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transactions across DAO classes

Posted on 2004-03-25
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Hi,

I have an e-commerce application which has all kinds of data access objects which roughly relate to tables in hte database.

For example I have a customer table and an address table

These relate to my customer and Address objects which have CustomerDAO and AddressDAO objects associated with them.  Fine so far.

Each of the methods in my DAO objects open a connection to the database, do their thing (like an insert or an update) then release the connection.

The problem comes when I need to encapsulate the insertion of a customer and the insertion of an address into a transaction.  A transaction can not be done over more than one continuous connection (I think).  Should I be passing a connection object to these methods explicitly and only opening a new connection if it is null?

How do you do it?
Would EJBs help?
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Question by:rosshind
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by:Tommy Braas
ID: 10679297
>> How do you do it?
I assume that the Customer HAS-A Address, in which case, start a transaction, you insert/update the customer first, hand over control to the Address passing along the connection in some form (setConnection() perhaps, to keep it simple), and have the Address insert/update itself.

>> Would EJBs help?
Container managed persistence, if used, certainly would.
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by:CEHJ
ID: 10679375
>>A transaction can not be done over more than one continuous connection (I think).  

The boundaries of a transaction are not really related to the connection. You mention EJBs. There is a case in point: not only are transactions not connection-related, they are not even process-related in that they can be distributed across process and even network boundaries.

It's the transaction object that would have to be passed around - sounds like you're getting into some farily complex wheel-reinvention here [unless you're now using third-party DAO] ;-)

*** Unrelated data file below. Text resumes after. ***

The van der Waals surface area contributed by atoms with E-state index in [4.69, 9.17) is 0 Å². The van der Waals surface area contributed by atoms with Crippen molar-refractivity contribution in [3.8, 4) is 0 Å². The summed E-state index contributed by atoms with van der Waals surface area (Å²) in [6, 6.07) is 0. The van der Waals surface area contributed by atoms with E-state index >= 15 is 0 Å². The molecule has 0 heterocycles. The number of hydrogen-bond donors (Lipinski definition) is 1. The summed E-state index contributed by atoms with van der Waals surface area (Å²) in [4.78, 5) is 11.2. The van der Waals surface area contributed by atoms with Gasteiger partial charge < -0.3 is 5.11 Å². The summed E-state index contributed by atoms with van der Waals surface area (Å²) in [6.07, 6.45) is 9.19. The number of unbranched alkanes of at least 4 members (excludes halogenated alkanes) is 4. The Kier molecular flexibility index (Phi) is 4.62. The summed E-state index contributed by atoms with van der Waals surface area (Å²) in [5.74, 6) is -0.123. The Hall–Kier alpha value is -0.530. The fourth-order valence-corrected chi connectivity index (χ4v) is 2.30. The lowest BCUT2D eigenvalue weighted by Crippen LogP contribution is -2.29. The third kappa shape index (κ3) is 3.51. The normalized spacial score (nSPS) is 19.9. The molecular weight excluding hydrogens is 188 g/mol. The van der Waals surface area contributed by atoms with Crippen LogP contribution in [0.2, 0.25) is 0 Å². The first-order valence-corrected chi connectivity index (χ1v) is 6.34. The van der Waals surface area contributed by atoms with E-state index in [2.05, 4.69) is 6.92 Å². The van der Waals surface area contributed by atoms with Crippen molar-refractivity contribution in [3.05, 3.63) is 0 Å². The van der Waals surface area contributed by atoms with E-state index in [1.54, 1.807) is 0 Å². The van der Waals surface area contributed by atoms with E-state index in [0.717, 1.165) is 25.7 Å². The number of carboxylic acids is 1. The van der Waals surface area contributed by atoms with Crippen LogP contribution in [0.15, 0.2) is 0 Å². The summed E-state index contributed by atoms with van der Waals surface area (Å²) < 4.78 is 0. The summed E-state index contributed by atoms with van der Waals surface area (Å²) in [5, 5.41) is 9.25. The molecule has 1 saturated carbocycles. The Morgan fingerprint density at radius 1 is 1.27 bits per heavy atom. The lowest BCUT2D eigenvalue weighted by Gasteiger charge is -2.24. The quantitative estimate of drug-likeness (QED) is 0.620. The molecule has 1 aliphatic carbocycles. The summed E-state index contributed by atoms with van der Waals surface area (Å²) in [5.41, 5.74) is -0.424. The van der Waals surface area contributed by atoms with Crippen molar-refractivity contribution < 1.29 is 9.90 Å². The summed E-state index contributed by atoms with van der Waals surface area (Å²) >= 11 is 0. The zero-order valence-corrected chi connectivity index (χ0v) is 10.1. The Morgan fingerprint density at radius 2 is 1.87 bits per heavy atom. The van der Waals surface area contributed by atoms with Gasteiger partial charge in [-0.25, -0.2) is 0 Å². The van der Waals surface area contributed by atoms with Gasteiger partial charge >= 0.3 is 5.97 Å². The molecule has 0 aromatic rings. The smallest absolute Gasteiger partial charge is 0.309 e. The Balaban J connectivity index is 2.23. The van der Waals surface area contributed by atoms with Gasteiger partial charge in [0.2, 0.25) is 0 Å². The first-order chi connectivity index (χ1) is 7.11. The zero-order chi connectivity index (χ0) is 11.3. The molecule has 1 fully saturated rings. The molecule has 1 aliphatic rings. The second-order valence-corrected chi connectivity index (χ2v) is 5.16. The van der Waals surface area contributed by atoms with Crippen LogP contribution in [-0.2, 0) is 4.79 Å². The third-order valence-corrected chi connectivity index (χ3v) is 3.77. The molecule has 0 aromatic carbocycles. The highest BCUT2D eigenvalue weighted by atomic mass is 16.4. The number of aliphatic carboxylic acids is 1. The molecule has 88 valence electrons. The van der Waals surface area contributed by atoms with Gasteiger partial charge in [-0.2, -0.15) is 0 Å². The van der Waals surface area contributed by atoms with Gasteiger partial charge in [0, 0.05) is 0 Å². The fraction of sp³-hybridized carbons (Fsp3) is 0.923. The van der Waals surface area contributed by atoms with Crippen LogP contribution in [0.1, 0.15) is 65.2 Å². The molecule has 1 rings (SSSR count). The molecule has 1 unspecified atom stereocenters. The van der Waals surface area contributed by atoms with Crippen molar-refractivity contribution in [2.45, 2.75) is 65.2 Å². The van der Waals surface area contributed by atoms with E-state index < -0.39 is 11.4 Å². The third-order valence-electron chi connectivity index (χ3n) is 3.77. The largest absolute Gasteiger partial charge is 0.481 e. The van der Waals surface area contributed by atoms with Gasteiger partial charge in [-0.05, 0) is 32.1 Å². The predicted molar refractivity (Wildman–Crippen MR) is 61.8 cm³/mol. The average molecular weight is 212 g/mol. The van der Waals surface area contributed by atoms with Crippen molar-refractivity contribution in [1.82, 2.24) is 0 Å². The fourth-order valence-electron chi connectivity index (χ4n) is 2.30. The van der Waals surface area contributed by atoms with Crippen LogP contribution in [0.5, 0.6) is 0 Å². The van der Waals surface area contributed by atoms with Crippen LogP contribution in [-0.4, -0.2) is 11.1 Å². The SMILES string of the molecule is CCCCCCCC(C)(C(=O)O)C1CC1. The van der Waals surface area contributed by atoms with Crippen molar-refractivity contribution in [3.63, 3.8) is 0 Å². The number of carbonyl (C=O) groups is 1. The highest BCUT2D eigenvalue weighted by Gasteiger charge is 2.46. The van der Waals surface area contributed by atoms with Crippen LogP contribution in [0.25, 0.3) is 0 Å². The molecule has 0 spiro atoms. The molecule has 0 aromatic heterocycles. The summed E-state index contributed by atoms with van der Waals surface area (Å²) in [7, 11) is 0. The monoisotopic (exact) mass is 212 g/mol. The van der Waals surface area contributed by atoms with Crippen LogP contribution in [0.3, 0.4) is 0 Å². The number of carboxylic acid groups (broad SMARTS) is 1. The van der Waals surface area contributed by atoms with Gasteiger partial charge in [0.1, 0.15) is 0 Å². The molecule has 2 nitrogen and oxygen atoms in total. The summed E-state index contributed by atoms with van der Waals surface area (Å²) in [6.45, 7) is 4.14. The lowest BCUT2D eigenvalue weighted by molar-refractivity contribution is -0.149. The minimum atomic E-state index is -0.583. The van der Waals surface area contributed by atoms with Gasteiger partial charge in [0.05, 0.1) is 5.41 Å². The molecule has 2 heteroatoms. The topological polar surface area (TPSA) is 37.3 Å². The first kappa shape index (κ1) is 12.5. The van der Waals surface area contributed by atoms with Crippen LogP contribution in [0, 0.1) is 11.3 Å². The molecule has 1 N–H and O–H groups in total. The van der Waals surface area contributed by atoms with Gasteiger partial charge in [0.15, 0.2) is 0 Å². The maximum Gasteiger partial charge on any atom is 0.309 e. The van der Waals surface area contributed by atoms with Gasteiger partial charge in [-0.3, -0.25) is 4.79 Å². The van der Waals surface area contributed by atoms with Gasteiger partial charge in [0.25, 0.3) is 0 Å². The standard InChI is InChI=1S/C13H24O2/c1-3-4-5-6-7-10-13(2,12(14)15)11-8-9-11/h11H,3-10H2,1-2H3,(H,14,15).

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by:rosshind
ID: 10685385
Thanks for your help,

I'm not sure how any third party technology could help.  Each of my DAO objcets is a custom object, I might want some ot work slightly differently to others.  

What kind of third party technology do you mean CJ?  What am I programming here  which has already been done for me by someone else?

Would you be using a third party DAO?

What are the fundamental differences between EJB and what I am doing? Can you referr me to a tutorial about the fundamentals of EJBs?  As you know, I'm not new to programming or to complex e-commerce sites,  but I've only really been doing JAVA for around 3 weeks ...
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by:rosshind
ID: 10685556
From the sounds of it EJBs are the way to go.  I could continue my program with normal beans, but I recon it might work out more difficult and messy in the long run.  I may be better off learning EJBs  now before completing the first version of the software..  What do you think?
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CEHJ earned 500 total points
ID: 10686047
It's a possibility, although i think as we've said before (or at least 'ive said it ;-)) EJB is not really an 'escape route' out of persistence complexities. All you need seemingly is a persistence layer that supports transactions and O-R mapping by the sounds of things. That is already present in certain free packages, none of which i've used incidentally.

Having said that about EJBs, if you can take what will be a steep learning curve, these services, along with a host of other services are present as standard in EJB.

If you want to use EJB, you'll need an application server and unless you've got very deep pockets, we're talking about JBoss practically, which is free. The only slight problem is that free documentation is very thin on the ground and you probably need to pay for it. This is not highly priced though.
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by:CEHJ
ID: 10696588
This may throw an interesting light on your investigations:

http://jdocentral.com/

http://jdocentral.com/JDO_Commentary_CraigRussell_1.html
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by:rosshind
ID: 10697859
I've bought a dell server which is to be dedicated to this venture.  My pockets are empty now.

I've been on a steep learning curve for about 4 weeks learning JAVA.  I figure another week or two for EJB will be worth it in hte long term so that the first version can be using the best technology for the venture.

I've gone out and bought Enterprise JavaBeans by O'Reilly to help me get up to speed on this.  Thanks for your help.
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by:CEHJ
ID: 10698090
8-)

>>...Enterprise JavaBeans by O'Reilly ...

Still keep meaning to do the JBoss exercises from that but haven't got round to it yet ;-)
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